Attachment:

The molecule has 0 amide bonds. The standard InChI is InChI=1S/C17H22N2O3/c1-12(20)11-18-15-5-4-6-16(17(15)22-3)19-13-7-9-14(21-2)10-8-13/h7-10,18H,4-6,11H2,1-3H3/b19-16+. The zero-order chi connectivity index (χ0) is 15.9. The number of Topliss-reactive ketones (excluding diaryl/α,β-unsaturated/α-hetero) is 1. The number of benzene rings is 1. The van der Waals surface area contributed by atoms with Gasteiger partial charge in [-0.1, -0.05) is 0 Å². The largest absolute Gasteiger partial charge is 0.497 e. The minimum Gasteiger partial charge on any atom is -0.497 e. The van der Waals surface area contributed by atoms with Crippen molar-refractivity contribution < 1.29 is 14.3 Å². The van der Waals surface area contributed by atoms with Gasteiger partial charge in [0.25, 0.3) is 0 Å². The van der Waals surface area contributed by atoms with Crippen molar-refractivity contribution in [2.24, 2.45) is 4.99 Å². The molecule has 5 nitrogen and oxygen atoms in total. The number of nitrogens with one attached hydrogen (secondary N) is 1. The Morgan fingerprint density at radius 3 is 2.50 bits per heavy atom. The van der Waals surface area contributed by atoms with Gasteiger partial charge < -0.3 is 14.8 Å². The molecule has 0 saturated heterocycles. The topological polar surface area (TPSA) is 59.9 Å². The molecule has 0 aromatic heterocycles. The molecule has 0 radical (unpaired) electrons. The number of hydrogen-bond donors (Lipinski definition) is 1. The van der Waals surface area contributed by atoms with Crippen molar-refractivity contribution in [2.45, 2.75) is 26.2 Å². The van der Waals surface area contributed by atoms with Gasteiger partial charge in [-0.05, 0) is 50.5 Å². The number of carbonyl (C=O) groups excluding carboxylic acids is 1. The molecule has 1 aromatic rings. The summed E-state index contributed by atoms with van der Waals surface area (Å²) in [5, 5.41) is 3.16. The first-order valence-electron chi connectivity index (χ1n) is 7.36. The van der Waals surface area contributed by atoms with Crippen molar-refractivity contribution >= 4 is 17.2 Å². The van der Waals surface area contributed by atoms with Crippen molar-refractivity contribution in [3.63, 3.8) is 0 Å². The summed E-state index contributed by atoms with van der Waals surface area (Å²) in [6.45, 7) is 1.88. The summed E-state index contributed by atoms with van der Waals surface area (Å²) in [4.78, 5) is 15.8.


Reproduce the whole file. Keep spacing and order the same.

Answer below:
The molecule has 0 amide bonds. The standard InChI is InChI=1S/C17H22N2O3/c1-12(20)11-18-15-5-4-6-16(17(15)22-3)19-13-7-9-14(21-2)10-8-13/h7-10,18H,4-6,11H2,1-3H3/b19-16+. The zero-order chi connectivity index (χ0) is 15.9. The number of Topliss-reactive ketones (excluding diaryl/α,β-unsaturated/α-hetero) is 1. The number of benzene rings is 1. The van der Waals surface area contributed by atoms with Gasteiger partial charge in [-0.1, -0.05) is 0 Å². The largest absolute Gasteiger partial charge is 0.497 e. The minimum Gasteiger partial charge on any atom is -0.497 e. The van der Waals surface area contributed by atoms with Crippen molar-refractivity contribution < 1.29 is 14.3 Å². The van der Waals surface area contributed by atoms with Gasteiger partial charge in [0.25, 0.3) is 0 Å². The van der Waals surface area contributed by atoms with Crippen molar-refractivity contribution in [2.24, 2.45) is 4.99 Å². The molecule has 5 nitrogen and oxygen atoms in total. The number of nitrogens with one attached hydrogen (secondary N) is 1. The Morgan fingerprint density at radius 3 is 2.50 bits per heavy atom. The van der Waals surface area contributed by atoms with Gasteiger partial charge < -0.3 is 14.8 Å². The molecule has 0 saturated heterocycles. The topological polar surface area (TPSA) is 59.9 Å². The molecule has 0 aromatic heterocycles. The molecule has 0 radical (unpaired) electrons. The number of hydrogen-bond donors (Lipinski definition) is 1. The van der Waals surface area contributed by atoms with Crippen molar-refractivity contribution in [2.45, 2.75) is 26.2 Å². The van der Waals surface area contributed by atoms with Gasteiger partial charge in [-0.05, 0) is 50.5 Å². The number of carbonyl (C=O) groups excluding carboxylic acids is 1. The molecule has 1 aromatic rings. The summed E-state index contributed by atoms with van der Waals surface area (Å²) in [5, 5.41) is 3.16. The first-order valence-electron chi connectivity index (χ1n) is 7.36. The van der Waals surface area contributed by atoms with Crippen molar-refractivity contribution >= 4 is 17.2 Å². The van der Waals surface area contributed by atoms with Crippen molar-refractivity contribution in [3.63, 3.8) is 0 Å². The summed E-state index contributed by atoms with van der Waals surface area (Å²) in [6.45, 7) is 1.88. The summed E-state index contributed by atoms with van der Waals surface area (Å²) in [4.78, 5) is 15.8.